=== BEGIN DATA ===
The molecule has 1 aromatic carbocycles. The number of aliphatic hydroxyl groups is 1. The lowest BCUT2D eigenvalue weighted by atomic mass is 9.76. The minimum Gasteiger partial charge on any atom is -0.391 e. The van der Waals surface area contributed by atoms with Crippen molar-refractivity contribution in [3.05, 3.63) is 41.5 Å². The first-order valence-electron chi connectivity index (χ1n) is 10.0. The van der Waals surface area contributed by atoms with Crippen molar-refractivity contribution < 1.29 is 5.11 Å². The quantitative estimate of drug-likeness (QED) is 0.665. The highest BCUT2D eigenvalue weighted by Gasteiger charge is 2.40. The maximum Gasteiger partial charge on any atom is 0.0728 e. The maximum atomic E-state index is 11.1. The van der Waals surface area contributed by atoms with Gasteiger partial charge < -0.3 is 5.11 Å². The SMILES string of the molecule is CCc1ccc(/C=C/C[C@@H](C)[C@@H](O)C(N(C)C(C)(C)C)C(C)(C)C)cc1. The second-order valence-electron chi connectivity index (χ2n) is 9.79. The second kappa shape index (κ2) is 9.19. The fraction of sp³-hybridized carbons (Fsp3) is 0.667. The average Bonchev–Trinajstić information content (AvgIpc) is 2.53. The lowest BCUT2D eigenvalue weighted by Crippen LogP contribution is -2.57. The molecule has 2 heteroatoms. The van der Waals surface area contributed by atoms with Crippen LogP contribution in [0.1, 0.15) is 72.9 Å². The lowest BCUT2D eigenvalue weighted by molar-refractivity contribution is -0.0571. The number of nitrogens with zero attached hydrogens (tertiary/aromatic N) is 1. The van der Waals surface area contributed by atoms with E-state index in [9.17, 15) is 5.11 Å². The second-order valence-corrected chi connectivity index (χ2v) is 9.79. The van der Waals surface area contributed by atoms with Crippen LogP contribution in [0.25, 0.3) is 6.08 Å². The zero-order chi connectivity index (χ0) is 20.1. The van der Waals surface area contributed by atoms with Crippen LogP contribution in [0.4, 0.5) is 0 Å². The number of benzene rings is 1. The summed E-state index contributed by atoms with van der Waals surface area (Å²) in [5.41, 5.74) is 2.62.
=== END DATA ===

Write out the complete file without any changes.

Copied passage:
The molecule has 1 aromatic carbocycles. The number of aliphatic hydroxyl groups is 1. The lowest BCUT2D eigenvalue weighted by atomic mass is 9.76. The minimum Gasteiger partial charge on any atom is -0.391 e. The van der Waals surface area contributed by atoms with Crippen molar-refractivity contribution in [3.05, 3.63) is 41.5 Å². The first-order valence-electron chi connectivity index (χ1n) is 10.0. The van der Waals surface area contributed by atoms with Crippen molar-refractivity contribution < 1.29 is 5.11 Å². The quantitative estimate of drug-likeness (QED) is 0.665. The highest BCUT2D eigenvalue weighted by Gasteiger charge is 2.40. The maximum Gasteiger partial charge on any atom is 0.0728 e. The maximum atomic E-state index is 11.1. The van der Waals surface area contributed by atoms with Gasteiger partial charge < -0.3 is 5.11 Å². The SMILES string of the molecule is CCc1ccc(/C=C/C[C@@H](C)[C@@H](O)C(N(C)C(C)(C)C)C(C)(C)C)cc1. The second-order valence-electron chi connectivity index (χ2n) is 9.79. The second kappa shape index (κ2) is 9.19. The fraction of sp³-hybridized carbons (Fsp3) is 0.667. The average Bonchev–Trinajstić information content (AvgIpc) is 2.53. The lowest BCUT2D eigenvalue weighted by Crippen LogP contribution is -2.57. The molecule has 2 heteroatoms. The van der Waals surface area contributed by atoms with Crippen LogP contribution in [0.1, 0.15) is 72.9 Å². The lowest BCUT2D eigenvalue weighted by molar-refractivity contribution is -0.0571. The number of nitrogens with zero attached hydrogens (tertiary/aromatic N) is 1. The van der Waals surface area contributed by atoms with E-state index in [9.17, 15) is 5.11 Å². The second-order valence-corrected chi connectivity index (χ2v) is 9.79. The van der Waals surface area contributed by atoms with Crippen LogP contribution in [0.25, 0.3) is 6.08 Å². The zero-order chi connectivity index (χ0) is 20.1. The van der Waals surface area contributed by atoms with Crippen LogP contribution in [0.4, 0.5) is 0 Å². The number of benzene rings is 1. The summed E-state index contributed by atoms with van der Waals surface area (Å²) in [5.41, 5.74) is 2.62.